This was a 10 mile stretch between aid stations. When we finally reached it at mile 18.5, I was out of fluids. I refilled everything, ate some food from the table, and headed out.

It was at this aid station that I knew it would be a tough day. There were 3 runners laying under a bush, trying to find shade. 18.5 miles in and there were already victims.

After leaving the aid station, we followed a narrow trail toward the edge of the mesa and started to make our way down a very steep and technical descent. 

The footing was terrible so they had ropes and spotters stationed along the way.

YES! This is our trail!

We eventually made it back to the valley floor and navigated 9 miles of rolling desert terrain. Again, we were running under the scorching sun with no opportunity to cool off or get aid.

This is where I really began to struggle. I had been drinking water, small amounts of Gatorade and taking salt tabs. My clothes were bone dry, but stiff from all the dry salt. I could feel that I was falling behind with my hydration and struggled to keep up.

I slowed significantly and focused on my body. I've hit low points in races and I've bounced back with great success. As we got closer to the aid station at mile 27, my stomach began to rebel. I was extremely thirsty, weak, and was about to launch my guts on the trail.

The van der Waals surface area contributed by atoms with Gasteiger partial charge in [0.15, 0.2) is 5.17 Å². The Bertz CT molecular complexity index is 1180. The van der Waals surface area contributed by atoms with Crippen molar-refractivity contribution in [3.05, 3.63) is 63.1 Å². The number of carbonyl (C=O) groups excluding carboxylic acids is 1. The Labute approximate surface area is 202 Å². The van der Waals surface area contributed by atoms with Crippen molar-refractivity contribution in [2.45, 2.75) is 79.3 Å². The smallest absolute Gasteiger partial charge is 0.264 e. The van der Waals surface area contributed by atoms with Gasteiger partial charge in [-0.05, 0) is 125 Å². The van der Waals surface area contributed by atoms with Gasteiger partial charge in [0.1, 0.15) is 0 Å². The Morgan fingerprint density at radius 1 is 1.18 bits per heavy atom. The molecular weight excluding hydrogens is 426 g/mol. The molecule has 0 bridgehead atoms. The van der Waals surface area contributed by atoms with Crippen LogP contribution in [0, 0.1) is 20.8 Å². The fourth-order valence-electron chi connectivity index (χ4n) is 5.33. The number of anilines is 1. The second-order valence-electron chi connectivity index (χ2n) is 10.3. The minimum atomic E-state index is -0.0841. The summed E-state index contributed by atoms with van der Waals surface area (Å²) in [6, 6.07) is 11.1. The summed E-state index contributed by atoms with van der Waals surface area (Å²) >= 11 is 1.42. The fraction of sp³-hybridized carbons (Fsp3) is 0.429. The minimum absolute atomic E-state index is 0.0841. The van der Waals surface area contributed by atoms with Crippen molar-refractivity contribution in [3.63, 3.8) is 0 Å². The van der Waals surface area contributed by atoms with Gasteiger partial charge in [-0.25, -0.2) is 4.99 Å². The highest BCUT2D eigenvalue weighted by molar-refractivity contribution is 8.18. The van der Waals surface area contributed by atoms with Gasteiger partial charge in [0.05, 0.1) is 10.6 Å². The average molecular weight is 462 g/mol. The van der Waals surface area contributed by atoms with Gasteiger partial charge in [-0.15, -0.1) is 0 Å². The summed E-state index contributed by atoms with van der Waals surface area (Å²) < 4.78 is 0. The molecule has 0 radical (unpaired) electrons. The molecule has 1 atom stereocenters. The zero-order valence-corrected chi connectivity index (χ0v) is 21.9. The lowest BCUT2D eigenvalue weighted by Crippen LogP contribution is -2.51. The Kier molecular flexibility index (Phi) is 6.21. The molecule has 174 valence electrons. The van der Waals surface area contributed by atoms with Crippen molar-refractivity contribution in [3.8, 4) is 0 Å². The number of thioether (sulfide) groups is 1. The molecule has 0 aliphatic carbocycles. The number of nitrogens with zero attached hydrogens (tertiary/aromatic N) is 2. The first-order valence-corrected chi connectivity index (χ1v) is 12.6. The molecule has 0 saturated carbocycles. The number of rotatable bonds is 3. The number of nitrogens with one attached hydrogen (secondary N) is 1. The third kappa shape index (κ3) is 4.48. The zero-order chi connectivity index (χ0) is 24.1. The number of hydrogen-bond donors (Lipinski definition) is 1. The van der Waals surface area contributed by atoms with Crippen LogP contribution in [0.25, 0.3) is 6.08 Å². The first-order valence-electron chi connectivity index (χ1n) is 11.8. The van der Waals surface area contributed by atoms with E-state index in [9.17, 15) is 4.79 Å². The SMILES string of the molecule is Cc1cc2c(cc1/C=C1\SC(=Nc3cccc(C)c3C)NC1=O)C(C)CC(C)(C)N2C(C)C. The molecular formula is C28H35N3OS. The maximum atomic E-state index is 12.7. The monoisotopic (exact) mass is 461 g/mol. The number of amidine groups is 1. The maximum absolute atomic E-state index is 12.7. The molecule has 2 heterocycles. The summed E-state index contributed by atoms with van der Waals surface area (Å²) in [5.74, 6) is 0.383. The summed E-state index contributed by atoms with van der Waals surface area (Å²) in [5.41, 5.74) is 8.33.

These are all new experiences for me. and I didn't like it.

I made it into the aid station at mile 27 and did something I've never done at an aid station before. I sat down in a chair.

I promised myself I would stay there until I began to feel better. I grabbed a friend that was heading out of the aid station and told him to tell Jo that I was staying at 27 for a while. I knew Jo was waiting for me at mile 35 and I didn't want her to worry. I was well off my typical race pace and about 45 minutes off my race plan.

I hydrated and tried to eat for 30 minutes. I regained some strength and pushed on.

Leaving this aid station we had a long run on a paved highway. The heat radiating from the asphalt was intense. I continued to drink heavily, but still began to deteriorate.

I was now frustrated and worried. I had never felt so bad in a race and I couldn't control my degrading condition. I was doing everything I could to get the upper hand but all my efforts were falling short.

Mile 35 was the first crew access point in the race. I've never run an ultra where I had to wait for 35 miles to see my crew and now I was beginning to doubt that I would make it that far. But I had no choice but to keep moving in that direction.

Along with Jo, I had a pacer waiting for me. My boss, and good friend, lives in the area and I had invited him to run with me for a short section in the race. Bob is a fantastic guy and a wonderful mentor. I had been looking forward to sharing this adventure with him, but was really disappointed in what I was going to put him through in my condition.